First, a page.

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State Bank of India (SBI) on Thursday reported a 62 per cent slump in its net profit because of higher bad loans in the December quarter. India's biggest lender by assets posted a net profit of Rs 1,115 crore against estimates of Rs 3,300 crore in Q3.
SBI's profitability was hit because of a 60 per cent rise in provisions for bad loans. SBI set aside Rs 7,645 crore for non-performing loans, which soared 28 per cent sequentially to Rs 72,792 crore in the December quarter.
Analysts said it's a relief that SBI has not reported a loss, unlike many of its state-run peers.
"SBI's numbers look better than other banks because there is not much jump in NPAs...it seems, at an operating level, there is not too much damage at SBI," G Chokkalingam, Founder of Equinomics Research & Advisory.
Over the last few days, PSU lenders such as Allahabad Bank, Central Bank of India, Dena Bank, Indian Overseas Bank and Oriental Bank of Commerce have reported huge losses on account of rising bad loans.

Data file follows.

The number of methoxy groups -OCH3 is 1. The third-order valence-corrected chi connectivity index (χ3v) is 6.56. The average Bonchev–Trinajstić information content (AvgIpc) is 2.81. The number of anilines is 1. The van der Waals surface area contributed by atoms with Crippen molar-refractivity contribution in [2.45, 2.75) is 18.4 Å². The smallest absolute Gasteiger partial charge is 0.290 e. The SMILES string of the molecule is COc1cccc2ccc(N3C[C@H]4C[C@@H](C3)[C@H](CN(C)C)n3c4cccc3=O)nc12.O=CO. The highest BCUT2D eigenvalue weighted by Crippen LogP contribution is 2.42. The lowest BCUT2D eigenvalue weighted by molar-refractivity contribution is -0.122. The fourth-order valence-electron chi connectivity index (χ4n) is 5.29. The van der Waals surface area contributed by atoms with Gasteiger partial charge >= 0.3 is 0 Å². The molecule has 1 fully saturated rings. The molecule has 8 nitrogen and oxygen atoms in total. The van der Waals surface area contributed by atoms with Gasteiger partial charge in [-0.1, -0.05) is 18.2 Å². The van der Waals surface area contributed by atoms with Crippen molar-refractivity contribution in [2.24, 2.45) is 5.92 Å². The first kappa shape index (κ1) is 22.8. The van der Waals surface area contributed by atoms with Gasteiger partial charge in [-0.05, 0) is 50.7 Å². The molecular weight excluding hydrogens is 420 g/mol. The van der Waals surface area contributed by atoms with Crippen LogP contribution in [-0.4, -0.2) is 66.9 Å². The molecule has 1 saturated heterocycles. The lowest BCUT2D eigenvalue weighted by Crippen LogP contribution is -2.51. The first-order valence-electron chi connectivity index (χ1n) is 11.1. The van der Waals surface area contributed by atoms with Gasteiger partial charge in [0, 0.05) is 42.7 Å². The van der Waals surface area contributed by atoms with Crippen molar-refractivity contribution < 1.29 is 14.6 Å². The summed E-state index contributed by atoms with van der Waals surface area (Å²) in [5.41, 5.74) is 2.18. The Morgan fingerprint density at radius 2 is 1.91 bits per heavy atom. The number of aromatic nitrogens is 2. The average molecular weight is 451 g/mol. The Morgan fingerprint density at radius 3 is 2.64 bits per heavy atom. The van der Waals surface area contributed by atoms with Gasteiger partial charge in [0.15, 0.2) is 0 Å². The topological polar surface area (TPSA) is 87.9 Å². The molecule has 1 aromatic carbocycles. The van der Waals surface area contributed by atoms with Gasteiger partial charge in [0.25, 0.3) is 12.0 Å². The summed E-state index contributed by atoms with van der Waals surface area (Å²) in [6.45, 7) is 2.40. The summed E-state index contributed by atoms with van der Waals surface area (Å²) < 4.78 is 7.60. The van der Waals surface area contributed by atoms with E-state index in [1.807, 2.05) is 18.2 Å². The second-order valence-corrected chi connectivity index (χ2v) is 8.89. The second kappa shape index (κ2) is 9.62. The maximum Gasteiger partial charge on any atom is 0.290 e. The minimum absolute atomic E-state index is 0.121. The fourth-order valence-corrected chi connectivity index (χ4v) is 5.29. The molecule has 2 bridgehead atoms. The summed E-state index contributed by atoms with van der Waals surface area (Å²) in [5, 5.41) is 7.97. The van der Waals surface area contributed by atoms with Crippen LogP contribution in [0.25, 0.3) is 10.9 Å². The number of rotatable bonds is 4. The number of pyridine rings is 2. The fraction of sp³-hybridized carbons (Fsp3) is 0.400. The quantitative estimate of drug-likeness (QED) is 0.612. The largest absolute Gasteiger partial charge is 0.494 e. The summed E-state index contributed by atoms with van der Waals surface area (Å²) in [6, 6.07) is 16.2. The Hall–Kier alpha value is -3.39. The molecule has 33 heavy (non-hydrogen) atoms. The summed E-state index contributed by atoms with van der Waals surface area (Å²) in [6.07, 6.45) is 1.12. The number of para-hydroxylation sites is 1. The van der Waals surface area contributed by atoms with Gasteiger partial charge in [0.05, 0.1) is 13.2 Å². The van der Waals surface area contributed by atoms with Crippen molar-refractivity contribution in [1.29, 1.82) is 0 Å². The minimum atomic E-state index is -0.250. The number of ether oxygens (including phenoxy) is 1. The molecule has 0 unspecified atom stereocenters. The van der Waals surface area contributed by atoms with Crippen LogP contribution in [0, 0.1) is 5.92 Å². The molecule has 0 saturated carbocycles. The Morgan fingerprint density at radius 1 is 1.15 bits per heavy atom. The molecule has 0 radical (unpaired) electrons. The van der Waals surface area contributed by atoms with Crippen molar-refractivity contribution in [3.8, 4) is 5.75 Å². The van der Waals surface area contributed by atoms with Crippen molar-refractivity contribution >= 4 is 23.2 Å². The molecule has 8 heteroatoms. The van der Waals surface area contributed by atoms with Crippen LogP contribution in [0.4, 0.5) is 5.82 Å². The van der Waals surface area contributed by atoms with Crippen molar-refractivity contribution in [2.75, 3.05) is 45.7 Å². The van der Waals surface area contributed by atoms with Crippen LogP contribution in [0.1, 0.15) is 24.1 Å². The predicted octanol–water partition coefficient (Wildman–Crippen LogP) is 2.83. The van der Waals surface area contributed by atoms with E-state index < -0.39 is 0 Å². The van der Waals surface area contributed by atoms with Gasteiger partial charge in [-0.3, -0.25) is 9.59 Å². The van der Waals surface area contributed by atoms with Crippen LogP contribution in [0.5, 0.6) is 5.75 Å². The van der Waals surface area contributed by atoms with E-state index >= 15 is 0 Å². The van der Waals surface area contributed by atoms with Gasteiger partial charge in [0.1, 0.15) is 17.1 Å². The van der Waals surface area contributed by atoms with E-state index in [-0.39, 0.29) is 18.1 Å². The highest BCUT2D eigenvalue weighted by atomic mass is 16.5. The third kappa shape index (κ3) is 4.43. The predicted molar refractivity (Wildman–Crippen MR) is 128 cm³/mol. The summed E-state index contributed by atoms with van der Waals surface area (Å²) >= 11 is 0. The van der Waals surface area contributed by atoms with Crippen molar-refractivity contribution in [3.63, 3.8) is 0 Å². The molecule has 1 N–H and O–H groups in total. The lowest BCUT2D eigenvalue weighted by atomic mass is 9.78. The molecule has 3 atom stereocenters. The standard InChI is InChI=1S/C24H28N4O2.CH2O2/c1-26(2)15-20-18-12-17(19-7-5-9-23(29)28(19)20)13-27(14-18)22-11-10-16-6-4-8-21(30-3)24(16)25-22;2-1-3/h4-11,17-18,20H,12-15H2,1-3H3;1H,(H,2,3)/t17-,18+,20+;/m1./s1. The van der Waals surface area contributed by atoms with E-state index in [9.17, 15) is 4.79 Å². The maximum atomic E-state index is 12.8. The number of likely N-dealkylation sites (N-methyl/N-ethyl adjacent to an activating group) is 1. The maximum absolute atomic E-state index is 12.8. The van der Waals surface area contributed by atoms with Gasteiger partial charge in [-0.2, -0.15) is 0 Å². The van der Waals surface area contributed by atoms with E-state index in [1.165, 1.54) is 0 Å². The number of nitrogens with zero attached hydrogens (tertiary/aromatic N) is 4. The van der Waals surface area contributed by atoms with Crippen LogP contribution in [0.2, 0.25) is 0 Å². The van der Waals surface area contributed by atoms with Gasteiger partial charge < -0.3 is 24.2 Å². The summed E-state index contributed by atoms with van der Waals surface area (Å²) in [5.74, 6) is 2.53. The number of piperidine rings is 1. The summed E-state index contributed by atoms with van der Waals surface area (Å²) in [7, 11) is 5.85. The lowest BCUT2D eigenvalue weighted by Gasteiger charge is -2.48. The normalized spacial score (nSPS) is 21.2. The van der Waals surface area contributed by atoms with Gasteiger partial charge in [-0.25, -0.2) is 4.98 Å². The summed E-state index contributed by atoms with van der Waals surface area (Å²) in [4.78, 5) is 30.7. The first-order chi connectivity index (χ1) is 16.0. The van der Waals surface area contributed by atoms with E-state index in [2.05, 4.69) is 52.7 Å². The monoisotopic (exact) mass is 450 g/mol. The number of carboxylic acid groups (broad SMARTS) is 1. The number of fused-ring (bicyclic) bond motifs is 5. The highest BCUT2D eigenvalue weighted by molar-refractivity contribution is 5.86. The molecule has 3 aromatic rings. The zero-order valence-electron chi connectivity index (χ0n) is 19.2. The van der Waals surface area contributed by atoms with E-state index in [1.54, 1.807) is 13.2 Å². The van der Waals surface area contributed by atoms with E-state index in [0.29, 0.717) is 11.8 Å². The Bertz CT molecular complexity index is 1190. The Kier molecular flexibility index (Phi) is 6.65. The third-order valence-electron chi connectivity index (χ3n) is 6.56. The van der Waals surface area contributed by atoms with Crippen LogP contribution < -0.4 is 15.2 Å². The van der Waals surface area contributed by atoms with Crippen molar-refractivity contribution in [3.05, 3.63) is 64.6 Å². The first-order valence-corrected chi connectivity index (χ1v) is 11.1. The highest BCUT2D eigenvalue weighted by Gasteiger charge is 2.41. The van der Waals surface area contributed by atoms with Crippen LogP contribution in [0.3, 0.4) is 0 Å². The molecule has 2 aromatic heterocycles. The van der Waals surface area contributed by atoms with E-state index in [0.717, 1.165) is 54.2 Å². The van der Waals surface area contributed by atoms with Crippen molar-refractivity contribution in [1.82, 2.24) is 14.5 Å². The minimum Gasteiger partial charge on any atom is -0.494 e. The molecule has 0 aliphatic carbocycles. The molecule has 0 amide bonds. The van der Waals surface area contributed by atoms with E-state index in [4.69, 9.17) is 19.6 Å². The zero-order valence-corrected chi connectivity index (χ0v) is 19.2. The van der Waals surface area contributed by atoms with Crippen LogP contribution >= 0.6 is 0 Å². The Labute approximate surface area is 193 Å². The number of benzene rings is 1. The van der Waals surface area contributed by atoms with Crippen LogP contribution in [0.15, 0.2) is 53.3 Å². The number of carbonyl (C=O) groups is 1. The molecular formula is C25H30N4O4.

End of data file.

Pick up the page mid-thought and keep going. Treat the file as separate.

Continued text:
Analysts have attributed the sharp rise in bad loans in Q3 to the Reserve Bank's order asking lenders to treat some stressed borrowers as non-performing even if they have not defaulted yet.
The RBI's directions followed Governor Raghuram Rajan's call for cleanup of bank balance sheets by March 2017. The banks have been asked to make required provisions during the third and fourth quarters of this fiscal year ending in March.